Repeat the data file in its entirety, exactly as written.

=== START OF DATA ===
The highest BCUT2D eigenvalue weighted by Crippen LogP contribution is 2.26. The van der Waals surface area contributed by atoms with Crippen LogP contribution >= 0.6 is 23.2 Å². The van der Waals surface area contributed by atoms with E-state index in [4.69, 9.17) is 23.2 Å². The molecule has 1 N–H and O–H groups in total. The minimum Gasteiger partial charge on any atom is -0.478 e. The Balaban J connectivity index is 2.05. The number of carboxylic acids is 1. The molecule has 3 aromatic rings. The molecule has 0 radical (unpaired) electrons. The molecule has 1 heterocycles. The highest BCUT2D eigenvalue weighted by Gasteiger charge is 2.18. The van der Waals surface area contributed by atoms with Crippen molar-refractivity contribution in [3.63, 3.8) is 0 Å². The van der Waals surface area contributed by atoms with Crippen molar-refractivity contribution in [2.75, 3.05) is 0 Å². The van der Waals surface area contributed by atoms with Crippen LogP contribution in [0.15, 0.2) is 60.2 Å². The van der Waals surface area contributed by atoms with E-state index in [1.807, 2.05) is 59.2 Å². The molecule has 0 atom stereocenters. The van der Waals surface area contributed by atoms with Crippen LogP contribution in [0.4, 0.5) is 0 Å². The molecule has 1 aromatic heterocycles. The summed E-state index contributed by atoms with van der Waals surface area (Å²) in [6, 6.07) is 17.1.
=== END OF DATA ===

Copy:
The highest BCUT2D eigenvalue weighted by Crippen LogP contribution is 2.26. The van der Waals surface area contributed by atoms with Crippen LogP contribution >= 0.6 is 23.2 Å². The van der Waals surface area contributed by atoms with E-state index in [4.69, 9.17) is 23.2 Å². The molecule has 1 N–H and O–H groups in total. The minimum Gasteiger partial charge on any atom is -0.478 e. The Balaban J connectivity index is 2.05. The number of carboxylic acids is 1. The molecule has 3 aromatic rings. The molecule has 0 radical (unpaired) electrons. The molecule has 1 heterocycles. The highest BCUT2D eigenvalue weighted by Gasteiger charge is 2.18. The van der Waals surface area contributed by atoms with Crippen molar-refractivity contribution in [3.63, 3.8) is 0 Å². The van der Waals surface area contributed by atoms with Crippen molar-refractivity contribution in [2.75, 3.05) is 0 Å². The van der Waals surface area contributed by atoms with Crippen LogP contribution in [0.15, 0.2) is 60.2 Å². The van der Waals surface area contributed by atoms with E-state index in [1.807, 2.05) is 59.2 Å². The molecule has 0 atom stereocenters. The van der Waals surface area contributed by atoms with Crippen LogP contribution in [0.4, 0.5) is 0 Å². The molecule has 1 aromatic heterocycles. The summed E-state index contributed by atoms with van der Waals surface area (Å²) in [6, 6.07) is 17.1.